EClinicalMedicine. 2023 Oct 24;65:102272. doi: 10.1016/j.eclinm.2023.102272. eCollection 2023 Nov.
BACKGROUND: Smoldering myeloma (SMM) is an asymptomatic precursor condition to multiple myeloma (MM) with a variable risk of progression. The management of high-risk SMM (HR-SMM) remains controversial, particularly with changes in diagnostic criteria that led to reclassifying of some patients with SMM to MM. This study aimed to assess clinician preferences for whether to treat patients with HR-SMM and/or patients with MM diagnosed solely by SLiM criteria (free light chain ratio >100, bone marrow plasma cell percentage >60, greater than two focal marrow lesions on MRI) through an electronic survey.
METHODS: This was a cross-sectional survey of clinicians, conducted via an anonymous online REDCap survey from May 16th to July 5th, 2023. The survey included questions on demographics, SMM surveillance practices, and management preferences for two clinical scenarios (HR-SMM and MM based solely on the free light chain ratio >100 criterion). Data was analysed descriptively via Microsoft Excel.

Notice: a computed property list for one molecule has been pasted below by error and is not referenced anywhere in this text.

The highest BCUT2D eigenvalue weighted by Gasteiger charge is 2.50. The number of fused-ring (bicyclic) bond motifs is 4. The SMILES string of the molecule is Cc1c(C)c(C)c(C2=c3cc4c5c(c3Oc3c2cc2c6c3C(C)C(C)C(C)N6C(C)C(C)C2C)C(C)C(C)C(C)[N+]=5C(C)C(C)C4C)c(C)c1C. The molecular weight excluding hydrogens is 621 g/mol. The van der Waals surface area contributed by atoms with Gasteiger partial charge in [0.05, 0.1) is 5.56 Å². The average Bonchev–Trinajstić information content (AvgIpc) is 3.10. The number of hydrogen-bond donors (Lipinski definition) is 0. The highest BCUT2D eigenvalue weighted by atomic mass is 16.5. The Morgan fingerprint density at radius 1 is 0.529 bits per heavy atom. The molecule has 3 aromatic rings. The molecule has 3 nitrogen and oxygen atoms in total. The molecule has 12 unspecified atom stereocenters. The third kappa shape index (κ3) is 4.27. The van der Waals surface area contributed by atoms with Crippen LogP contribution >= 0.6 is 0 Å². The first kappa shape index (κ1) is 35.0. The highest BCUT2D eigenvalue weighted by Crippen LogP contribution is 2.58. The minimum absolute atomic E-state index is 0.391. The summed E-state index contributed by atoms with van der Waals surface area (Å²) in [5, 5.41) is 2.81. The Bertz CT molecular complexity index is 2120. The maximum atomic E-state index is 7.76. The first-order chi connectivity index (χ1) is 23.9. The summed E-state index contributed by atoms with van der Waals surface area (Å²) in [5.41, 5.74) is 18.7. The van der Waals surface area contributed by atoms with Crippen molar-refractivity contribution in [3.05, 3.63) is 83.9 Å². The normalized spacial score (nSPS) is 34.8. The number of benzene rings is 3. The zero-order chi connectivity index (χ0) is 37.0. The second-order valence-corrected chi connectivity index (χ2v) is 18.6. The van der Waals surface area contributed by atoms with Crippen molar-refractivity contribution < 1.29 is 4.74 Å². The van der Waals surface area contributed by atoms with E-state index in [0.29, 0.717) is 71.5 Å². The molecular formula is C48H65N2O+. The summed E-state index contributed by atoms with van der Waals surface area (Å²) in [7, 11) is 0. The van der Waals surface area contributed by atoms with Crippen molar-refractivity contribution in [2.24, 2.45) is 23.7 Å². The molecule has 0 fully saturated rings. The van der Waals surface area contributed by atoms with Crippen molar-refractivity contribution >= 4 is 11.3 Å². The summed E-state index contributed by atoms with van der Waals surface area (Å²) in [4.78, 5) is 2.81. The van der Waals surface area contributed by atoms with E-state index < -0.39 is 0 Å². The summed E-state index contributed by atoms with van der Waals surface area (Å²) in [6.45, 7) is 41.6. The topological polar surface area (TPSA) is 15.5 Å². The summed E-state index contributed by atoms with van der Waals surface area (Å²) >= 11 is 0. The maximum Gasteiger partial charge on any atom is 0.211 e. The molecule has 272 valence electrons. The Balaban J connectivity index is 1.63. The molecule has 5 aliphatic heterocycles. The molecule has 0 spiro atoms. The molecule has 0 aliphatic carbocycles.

FINDINGS: A total of 146 clinicians completed the full survey, with 92% recommending against routine treatment for a patient with HR-SMM based on a single time point assessment, instead preferring active surveillance. For patients with MM diagnosed solely on the basis of a free light chain ratio >100, 61% recommended active treatment, while 37% recommended active surveillance. The most common reasons recommending against treatment of HR-SMM were toxicity, lack of demonstrated overall survival benefit, and low MM-defining event rates in clinical trials.
INTERPRETATION: The survey indicates that most clinicians recommend against routine treatment for HR-SMM. Active surveillance is the prevailing standard of care and it is therefore an appropriate control arm in future SMM trials. More randomised trials are needed to determine if early treatment of modern-era SMM offers a net benefit to patients.